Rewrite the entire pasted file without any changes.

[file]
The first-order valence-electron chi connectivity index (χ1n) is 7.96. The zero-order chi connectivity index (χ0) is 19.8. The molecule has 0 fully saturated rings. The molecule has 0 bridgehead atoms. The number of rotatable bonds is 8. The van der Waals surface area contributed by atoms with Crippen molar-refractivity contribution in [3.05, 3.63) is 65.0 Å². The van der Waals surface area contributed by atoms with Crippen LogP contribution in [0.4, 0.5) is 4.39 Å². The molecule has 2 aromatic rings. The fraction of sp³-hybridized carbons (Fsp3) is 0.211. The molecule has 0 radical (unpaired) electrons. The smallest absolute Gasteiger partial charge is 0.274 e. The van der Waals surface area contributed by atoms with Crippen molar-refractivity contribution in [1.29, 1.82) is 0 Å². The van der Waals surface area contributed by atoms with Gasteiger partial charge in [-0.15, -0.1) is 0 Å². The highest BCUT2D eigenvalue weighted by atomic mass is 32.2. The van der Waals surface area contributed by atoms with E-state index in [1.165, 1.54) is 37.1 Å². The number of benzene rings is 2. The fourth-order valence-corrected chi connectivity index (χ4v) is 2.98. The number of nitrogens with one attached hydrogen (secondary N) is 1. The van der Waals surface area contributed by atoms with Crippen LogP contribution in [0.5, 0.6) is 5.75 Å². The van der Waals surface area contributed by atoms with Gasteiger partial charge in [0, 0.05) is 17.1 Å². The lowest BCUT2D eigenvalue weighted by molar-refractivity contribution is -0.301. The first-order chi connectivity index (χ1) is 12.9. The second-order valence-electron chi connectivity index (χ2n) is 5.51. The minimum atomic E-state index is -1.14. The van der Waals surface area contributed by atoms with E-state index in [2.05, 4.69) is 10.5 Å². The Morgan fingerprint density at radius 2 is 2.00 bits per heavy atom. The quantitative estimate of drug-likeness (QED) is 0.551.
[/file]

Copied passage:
The first-order valence-electron chi connectivity index (χ1n) is 7.96. The zero-order chi connectivity index (χ0) is 19.8. The molecule has 0 fully saturated rings. The molecule has 0 bridgehead atoms. The number of rotatable bonds is 8. The van der Waals surface area contributed by atoms with Crippen molar-refractivity contribution in [3.05, 3.63) is 65.0 Å². The van der Waals surface area contributed by atoms with Crippen LogP contribution in [0.4, 0.5) is 4.39 Å². The molecule has 2 aromatic rings. The fraction of sp³-hybridized carbons (Fsp3) is 0.211. The molecule has 0 radical (unpaired) electrons. The smallest absolute Gasteiger partial charge is 0.274 e. The van der Waals surface area contributed by atoms with Crippen molar-refractivity contribution in [1.29, 1.82) is 0 Å². The van der Waals surface area contributed by atoms with Gasteiger partial charge in [-0.15, -0.1) is 0 Å². The highest BCUT2D eigenvalue weighted by atomic mass is 32.2. The van der Waals surface area contributed by atoms with E-state index in [1.165, 1.54) is 37.1 Å². The number of benzene rings is 2. The fourth-order valence-corrected chi connectivity index (χ4v) is 2.98. The number of nitrogens with one attached hydrogen (secondary N) is 1. The van der Waals surface area contributed by atoms with Crippen LogP contribution in [0.5, 0.6) is 5.75 Å². The van der Waals surface area contributed by atoms with Gasteiger partial charge in [0, 0.05) is 17.1 Å². The lowest BCUT2D eigenvalue weighted by molar-refractivity contribution is -0.301. The first-order chi connectivity index (χ1) is 12.9. The second-order valence-electron chi connectivity index (χ2n) is 5.51. The minimum atomic E-state index is -1.14. The van der Waals surface area contributed by atoms with E-state index in [2.05, 4.69) is 10.5 Å². The Morgan fingerprint density at radius 2 is 2.00 bits per heavy atom. The quantitative estimate of drug-likeness (QED) is 0.551.